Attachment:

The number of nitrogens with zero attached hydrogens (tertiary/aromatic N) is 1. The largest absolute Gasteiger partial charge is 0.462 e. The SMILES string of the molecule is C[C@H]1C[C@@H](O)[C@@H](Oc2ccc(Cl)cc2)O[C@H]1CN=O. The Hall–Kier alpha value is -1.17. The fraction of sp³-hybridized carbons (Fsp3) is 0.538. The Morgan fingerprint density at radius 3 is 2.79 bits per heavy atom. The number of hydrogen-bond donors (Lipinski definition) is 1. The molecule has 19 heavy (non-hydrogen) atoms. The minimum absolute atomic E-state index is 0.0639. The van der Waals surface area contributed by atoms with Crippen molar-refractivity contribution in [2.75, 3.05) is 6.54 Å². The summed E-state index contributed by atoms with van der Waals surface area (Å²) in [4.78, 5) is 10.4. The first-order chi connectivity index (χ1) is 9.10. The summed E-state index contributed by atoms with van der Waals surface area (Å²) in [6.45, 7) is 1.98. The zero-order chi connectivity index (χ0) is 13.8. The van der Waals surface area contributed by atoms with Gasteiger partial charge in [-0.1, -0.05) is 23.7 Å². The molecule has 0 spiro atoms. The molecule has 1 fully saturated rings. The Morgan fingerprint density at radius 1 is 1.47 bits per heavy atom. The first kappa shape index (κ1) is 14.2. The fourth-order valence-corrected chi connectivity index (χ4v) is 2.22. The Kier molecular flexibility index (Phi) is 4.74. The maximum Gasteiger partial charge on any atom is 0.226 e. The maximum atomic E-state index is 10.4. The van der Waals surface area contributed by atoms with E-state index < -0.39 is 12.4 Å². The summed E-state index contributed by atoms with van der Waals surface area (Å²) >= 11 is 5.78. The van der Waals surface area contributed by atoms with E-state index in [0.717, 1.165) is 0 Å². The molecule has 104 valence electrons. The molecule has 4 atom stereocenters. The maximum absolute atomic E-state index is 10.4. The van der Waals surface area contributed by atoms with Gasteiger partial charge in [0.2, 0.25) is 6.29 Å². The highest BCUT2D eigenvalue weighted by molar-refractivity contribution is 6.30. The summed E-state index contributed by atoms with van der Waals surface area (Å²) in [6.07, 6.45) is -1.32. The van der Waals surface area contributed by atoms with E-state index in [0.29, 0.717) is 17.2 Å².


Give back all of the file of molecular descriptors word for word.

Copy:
The number of nitrogens with zero attached hydrogens (tertiary/aromatic N) is 1. The largest absolute Gasteiger partial charge is 0.462 e. The SMILES string of the molecule is C[C@H]1C[C@@H](O)[C@@H](Oc2ccc(Cl)cc2)O[C@H]1CN=O. The Hall–Kier alpha value is -1.17. The fraction of sp³-hybridized carbons (Fsp3) is 0.538. The Morgan fingerprint density at radius 3 is 2.79 bits per heavy atom. The number of hydrogen-bond donors (Lipinski definition) is 1. The molecule has 19 heavy (non-hydrogen) atoms. The minimum absolute atomic E-state index is 0.0639. The van der Waals surface area contributed by atoms with Crippen molar-refractivity contribution in [2.75, 3.05) is 6.54 Å². The summed E-state index contributed by atoms with van der Waals surface area (Å²) in [4.78, 5) is 10.4. The first-order chi connectivity index (χ1) is 9.10. The summed E-state index contributed by atoms with van der Waals surface area (Å²) in [6.45, 7) is 1.98. The zero-order chi connectivity index (χ0) is 13.8. The van der Waals surface area contributed by atoms with Gasteiger partial charge in [-0.1, -0.05) is 23.7 Å². The molecule has 0 spiro atoms. The molecule has 1 fully saturated rings. The Morgan fingerprint density at radius 1 is 1.47 bits per heavy atom. The first kappa shape index (κ1) is 14.2. The fourth-order valence-corrected chi connectivity index (χ4v) is 2.22. The Kier molecular flexibility index (Phi) is 4.74. The maximum Gasteiger partial charge on any atom is 0.226 e. The maximum atomic E-state index is 10.4. The van der Waals surface area contributed by atoms with E-state index < -0.39 is 12.4 Å². The summed E-state index contributed by atoms with van der Waals surface area (Å²) >= 11 is 5.78. The van der Waals surface area contributed by atoms with E-state index in [0.717, 1.165) is 0 Å². The molecule has 104 valence electrons. The molecule has 4 atom stereocenters. The maximum absolute atomic E-state index is 10.4. The van der Waals surface area contributed by atoms with Gasteiger partial charge in [0.2, 0.25) is 6.29 Å². The highest BCUT2D eigenvalue weighted by molar-refractivity contribution is 6.30. The summed E-state index contributed by atoms with van der Waals surface area (Å²) in [6.07, 6.45) is -1.32. The van der Waals surface area contributed by atoms with E-state index in [0.29, 0.717) is 17.2 Å².